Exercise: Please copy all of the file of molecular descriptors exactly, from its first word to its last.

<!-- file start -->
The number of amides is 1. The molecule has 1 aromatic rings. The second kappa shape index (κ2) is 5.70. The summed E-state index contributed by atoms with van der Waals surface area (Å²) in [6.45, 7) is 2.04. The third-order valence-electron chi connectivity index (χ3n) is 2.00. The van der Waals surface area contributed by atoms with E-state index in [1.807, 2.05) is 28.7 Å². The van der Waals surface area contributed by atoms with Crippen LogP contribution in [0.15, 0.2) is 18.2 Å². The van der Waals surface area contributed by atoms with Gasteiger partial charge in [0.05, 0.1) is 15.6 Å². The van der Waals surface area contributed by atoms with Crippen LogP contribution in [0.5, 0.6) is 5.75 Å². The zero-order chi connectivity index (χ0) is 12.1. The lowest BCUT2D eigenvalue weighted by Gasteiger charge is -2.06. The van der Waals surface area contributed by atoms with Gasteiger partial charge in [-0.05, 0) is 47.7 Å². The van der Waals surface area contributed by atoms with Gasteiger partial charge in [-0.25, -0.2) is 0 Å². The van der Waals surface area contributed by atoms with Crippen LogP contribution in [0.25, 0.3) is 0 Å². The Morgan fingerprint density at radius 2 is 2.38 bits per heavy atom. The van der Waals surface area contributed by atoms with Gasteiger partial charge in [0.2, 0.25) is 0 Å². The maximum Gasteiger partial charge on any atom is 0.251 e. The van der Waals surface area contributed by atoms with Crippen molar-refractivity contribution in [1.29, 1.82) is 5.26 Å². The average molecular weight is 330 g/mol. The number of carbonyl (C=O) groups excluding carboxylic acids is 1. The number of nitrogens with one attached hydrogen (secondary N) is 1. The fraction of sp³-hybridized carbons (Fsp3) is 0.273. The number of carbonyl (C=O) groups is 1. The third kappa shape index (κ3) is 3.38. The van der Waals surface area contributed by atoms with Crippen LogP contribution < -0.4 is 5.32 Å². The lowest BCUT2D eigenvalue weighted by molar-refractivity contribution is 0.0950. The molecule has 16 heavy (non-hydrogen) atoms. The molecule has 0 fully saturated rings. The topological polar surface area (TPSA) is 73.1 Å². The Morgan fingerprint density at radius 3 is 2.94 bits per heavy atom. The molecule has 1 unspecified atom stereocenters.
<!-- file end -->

The number of amides is 1. The molecule has 1 aromatic rings. The second kappa shape index (κ2) is 5.70. The summed E-state index contributed by atoms with van der Waals surface area (Å²) in [6.45, 7) is 2.04. The third-order valence-electron chi connectivity index (χ3n) is 2.00. The van der Waals surface area contributed by atoms with E-state index in [1.807, 2.05) is 28.7 Å². The van der Waals surface area contributed by atoms with Crippen LogP contribution in [0.15, 0.2) is 18.2 Å². The van der Waals surface area contributed by atoms with Gasteiger partial charge in [0.05, 0.1) is 15.6 Å². The van der Waals surface area contributed by atoms with Crippen LogP contribution in [0.5, 0.6) is 5.75 Å². The zero-order chi connectivity index (χ0) is 12.1. The lowest BCUT2D eigenvalue weighted by Gasteiger charge is -2.06. The van der Waals surface area contributed by atoms with Gasteiger partial charge in [-0.05, 0) is 47.7 Å². The van der Waals surface area contributed by atoms with Gasteiger partial charge in [-0.25, -0.2) is 0 Å². The van der Waals surface area contributed by atoms with Crippen LogP contribution in [0.25, 0.3) is 0 Å². The Morgan fingerprint density at radius 2 is 2.38 bits per heavy atom. The van der Waals surface area contributed by atoms with Gasteiger partial charge in [0.2, 0.25) is 0 Å². The maximum Gasteiger partial charge on any atom is 0.251 e. The van der Waals surface area contributed by atoms with Crippen molar-refractivity contribution in [1.29, 1.82) is 5.26 Å². The average molecular weight is 330 g/mol. The number of carbonyl (C=O) groups excluding carboxylic acids is 1. The number of nitrogens with one attached hydrogen (secondary N) is 1. The fraction of sp³-hybridized carbons (Fsp3) is 0.273. The number of carbonyl (C=O) groups is 1. The third kappa shape index (κ3) is 3.38. The van der Waals surface area contributed by atoms with Crippen LogP contribution < -0.4 is 5.32 Å². The lowest BCUT2D eigenvalue weighted by molar-refractivity contribution is 0.0950. The molecule has 16 heavy (non-hydrogen) atoms. The molecule has 0 fully saturated rings. The topological polar surface area (TPSA) is 73.1 Å². The Morgan fingerprint density at radius 3 is 2.94 bits per heavy atom. The molecule has 1 unspecified atom stereocenters.